Page last updated at 06:42 GMT, Tuesday, 6 May 2008 07:42 UK

Swiss bank UBS cuts 5,500 posts

UBS office logo
UBS has suffered more than any other bank from the US sub-prime turmoil

Swiss bank UBS, which has suffered huge losses as a result of the US sub-prime mortgage crisis and credit turmoil, is cutting up to 5,500 jobs.

The bank also unveiled losses for the first quarter of 2008 of 11.5bn Swiss francs ($11bn; 5.5bn).

UBS said it expected current "tough trading conditions" to remain, forcing the group to "actively" cut costs.

The job losses - 7% of the workforce - will go by mid-2009 through redundancy, redeployment or natural wastage.

The investment banking division will see 2,600 jobs lost, with most going through redundancy, the company said.

No further information about where the jobs would be cut was given.

High-risk investments

The first quarter has demonstrated that we can address tough challenges on our own and with the support of our shareholders
Marcel Rohner, UBS chief executive

UBS has so far reported write-downs of $37bn (18.5bn), more than any other leading bank.

In a report to shareholders last month, the bank admitted its growth strategy had been too ambitious and lacked sufficient risk control.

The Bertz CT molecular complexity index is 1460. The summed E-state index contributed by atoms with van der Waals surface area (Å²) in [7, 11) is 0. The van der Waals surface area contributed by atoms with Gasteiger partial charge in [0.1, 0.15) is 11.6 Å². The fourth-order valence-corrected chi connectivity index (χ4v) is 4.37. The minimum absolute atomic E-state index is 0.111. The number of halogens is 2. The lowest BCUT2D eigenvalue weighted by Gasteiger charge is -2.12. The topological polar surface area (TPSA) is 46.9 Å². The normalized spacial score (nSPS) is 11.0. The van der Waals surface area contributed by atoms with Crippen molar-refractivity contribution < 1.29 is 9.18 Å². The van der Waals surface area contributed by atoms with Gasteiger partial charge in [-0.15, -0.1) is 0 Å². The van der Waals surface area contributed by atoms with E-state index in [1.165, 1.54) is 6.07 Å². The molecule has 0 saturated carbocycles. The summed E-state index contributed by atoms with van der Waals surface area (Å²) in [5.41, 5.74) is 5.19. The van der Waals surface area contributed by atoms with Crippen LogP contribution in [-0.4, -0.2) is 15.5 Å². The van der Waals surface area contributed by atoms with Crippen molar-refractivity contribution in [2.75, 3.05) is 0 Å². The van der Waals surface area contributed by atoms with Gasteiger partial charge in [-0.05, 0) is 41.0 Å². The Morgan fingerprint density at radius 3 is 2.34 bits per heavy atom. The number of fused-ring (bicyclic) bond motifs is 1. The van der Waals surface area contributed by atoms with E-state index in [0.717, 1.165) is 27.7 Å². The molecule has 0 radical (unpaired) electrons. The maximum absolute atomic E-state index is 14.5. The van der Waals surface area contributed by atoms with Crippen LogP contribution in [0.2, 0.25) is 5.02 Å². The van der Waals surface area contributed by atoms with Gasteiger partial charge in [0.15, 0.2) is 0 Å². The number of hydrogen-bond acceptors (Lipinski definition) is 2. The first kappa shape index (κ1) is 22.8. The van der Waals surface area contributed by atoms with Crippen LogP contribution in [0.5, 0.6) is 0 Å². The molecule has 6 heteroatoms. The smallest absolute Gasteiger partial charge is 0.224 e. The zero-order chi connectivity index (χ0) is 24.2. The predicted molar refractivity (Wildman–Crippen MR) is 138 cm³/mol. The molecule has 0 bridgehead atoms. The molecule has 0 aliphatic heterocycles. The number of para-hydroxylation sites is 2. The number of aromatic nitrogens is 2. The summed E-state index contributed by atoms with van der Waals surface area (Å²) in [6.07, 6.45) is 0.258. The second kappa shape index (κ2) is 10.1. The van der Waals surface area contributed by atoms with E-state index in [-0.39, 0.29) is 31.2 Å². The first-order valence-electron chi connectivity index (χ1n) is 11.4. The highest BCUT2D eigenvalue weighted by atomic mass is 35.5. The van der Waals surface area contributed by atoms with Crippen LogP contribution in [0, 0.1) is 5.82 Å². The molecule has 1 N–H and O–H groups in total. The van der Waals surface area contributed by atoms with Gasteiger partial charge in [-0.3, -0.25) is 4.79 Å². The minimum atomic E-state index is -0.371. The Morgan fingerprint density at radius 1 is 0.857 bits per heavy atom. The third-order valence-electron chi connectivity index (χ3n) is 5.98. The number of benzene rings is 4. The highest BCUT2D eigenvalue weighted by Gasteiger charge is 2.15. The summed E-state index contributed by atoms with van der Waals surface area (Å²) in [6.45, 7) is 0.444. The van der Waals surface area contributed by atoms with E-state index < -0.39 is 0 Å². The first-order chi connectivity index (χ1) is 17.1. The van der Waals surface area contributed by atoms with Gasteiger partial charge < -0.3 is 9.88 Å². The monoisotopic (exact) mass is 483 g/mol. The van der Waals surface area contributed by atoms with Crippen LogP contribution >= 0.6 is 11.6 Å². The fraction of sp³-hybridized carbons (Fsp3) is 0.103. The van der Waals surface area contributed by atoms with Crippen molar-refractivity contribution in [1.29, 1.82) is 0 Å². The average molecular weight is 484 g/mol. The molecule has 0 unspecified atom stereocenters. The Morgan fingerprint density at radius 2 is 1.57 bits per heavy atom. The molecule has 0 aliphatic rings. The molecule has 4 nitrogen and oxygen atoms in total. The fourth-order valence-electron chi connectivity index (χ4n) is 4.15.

That plan had led to a substantial exposure in its investment banking arm to much riskier assets, including investments linked to the US sub-prime market, whose value plummeted when the housing slowdown and credit crunch took hold.

UBS said on Tuesday it had substantially reduced the level of risk in its investment portfolio since the third quarter of 2007.

"We can see tangible effects as a result of our initial responses to the losses," said chief executive Marcel Rohner in a statement.

"While our exposure is still subject to swings in market conditions, we see market demand for these securities returning in certain areas and at the current level of valuations."

Exposure to US sub-prime residential mortgages has decreased by about 60%, the company said.

Mr Rohner said he did not think the bank's problems meant it had to seek a merger with another company.

"The first quarter has demonstrated that we can address tough challenges on our own and with the support of our shareholders," he said.

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